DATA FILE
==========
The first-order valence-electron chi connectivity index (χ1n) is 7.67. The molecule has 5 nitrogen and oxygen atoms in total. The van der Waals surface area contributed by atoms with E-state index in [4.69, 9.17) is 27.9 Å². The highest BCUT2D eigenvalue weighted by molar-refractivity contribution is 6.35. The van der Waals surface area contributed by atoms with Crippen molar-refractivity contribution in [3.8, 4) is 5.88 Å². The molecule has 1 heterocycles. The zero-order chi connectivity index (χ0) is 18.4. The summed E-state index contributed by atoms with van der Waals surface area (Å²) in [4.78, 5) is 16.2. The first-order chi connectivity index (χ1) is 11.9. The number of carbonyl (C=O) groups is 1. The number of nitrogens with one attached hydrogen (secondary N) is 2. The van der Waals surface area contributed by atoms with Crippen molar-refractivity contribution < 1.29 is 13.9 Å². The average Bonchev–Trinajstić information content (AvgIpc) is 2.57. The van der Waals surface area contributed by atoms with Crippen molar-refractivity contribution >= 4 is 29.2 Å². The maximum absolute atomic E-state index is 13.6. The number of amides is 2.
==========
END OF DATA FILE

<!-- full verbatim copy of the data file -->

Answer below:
The first-order valence-electron chi connectivity index (χ1n) is 7.67. The molecule has 5 nitrogen and oxygen atoms in total. The van der Waals surface area contributed by atoms with E-state index in [4.69, 9.17) is 27.9 Å². The highest BCUT2D eigenvalue weighted by molar-refractivity contribution is 6.35. The van der Waals surface area contributed by atoms with Crippen molar-refractivity contribution in [3.8, 4) is 5.88 Å². The molecule has 1 heterocycles. The zero-order chi connectivity index (χ0) is 18.4. The summed E-state index contributed by atoms with van der Waals surface area (Å²) in [4.78, 5) is 16.2. The first-order chi connectivity index (χ1) is 11.9. The number of carbonyl (C=O) groups is 1. The number of nitrogens with one attached hydrogen (secondary N) is 2. The van der Waals surface area contributed by atoms with Crippen molar-refractivity contribution < 1.29 is 13.9 Å². The average Bonchev–Trinajstić information content (AvgIpc) is 2.57. The van der Waals surface area contributed by atoms with Crippen molar-refractivity contribution >= 4 is 29.2 Å². The maximum absolute atomic E-state index is 13.6. The number of amides is 2.